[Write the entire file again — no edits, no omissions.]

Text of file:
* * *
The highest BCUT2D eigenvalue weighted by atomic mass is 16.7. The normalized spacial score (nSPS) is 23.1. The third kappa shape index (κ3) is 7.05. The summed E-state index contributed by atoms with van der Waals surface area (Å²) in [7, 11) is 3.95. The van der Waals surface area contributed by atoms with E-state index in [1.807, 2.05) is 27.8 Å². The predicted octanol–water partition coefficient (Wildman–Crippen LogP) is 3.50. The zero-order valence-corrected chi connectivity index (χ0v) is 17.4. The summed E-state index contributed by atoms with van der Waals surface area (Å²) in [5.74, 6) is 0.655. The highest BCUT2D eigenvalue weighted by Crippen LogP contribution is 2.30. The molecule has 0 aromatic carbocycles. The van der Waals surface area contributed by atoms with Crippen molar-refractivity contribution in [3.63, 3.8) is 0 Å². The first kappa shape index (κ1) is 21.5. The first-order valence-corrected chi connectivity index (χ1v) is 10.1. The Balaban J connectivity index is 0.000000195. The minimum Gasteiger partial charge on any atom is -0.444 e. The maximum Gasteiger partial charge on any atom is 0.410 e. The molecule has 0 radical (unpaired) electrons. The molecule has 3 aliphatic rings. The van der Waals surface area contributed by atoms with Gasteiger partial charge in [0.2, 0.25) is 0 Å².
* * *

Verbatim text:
The highest BCUT2D eigenvalue weighted by atomic mass is 16.7. The normalized spacial score (nSPS) is 23.1. The third kappa shape index (κ3) is 7.05. The summed E-state index contributed by atoms with van der Waals surface area (Å²) in [7, 11) is 3.95. The van der Waals surface area contributed by atoms with E-state index in [1.807, 2.05) is 27.8 Å². The predicted octanol–water partition coefficient (Wildman–Crippen LogP) is 3.50. The zero-order valence-corrected chi connectivity index (χ0v) is 17.4. The summed E-state index contributed by atoms with van der Waals surface area (Å²) in [5.74, 6) is 0.655. The highest BCUT2D eigenvalue weighted by Crippen LogP contribution is 2.30. The molecule has 0 aromatic carbocycles. The van der Waals surface area contributed by atoms with Crippen molar-refractivity contribution in [3.63, 3.8) is 0 Å². The first kappa shape index (κ1) is 21.5. The first-order valence-corrected chi connectivity index (χ1v) is 10.1. The Balaban J connectivity index is 0.000000195. The minimum Gasteiger partial charge on any atom is -0.444 e. The maximum Gasteiger partial charge on any atom is 0.410 e. The molecule has 0 radical (unpaired) electrons. The molecule has 3 aliphatic rings. The van der Waals surface area contributed by atoms with Gasteiger partial charge in [0.2, 0.25) is 0 Å².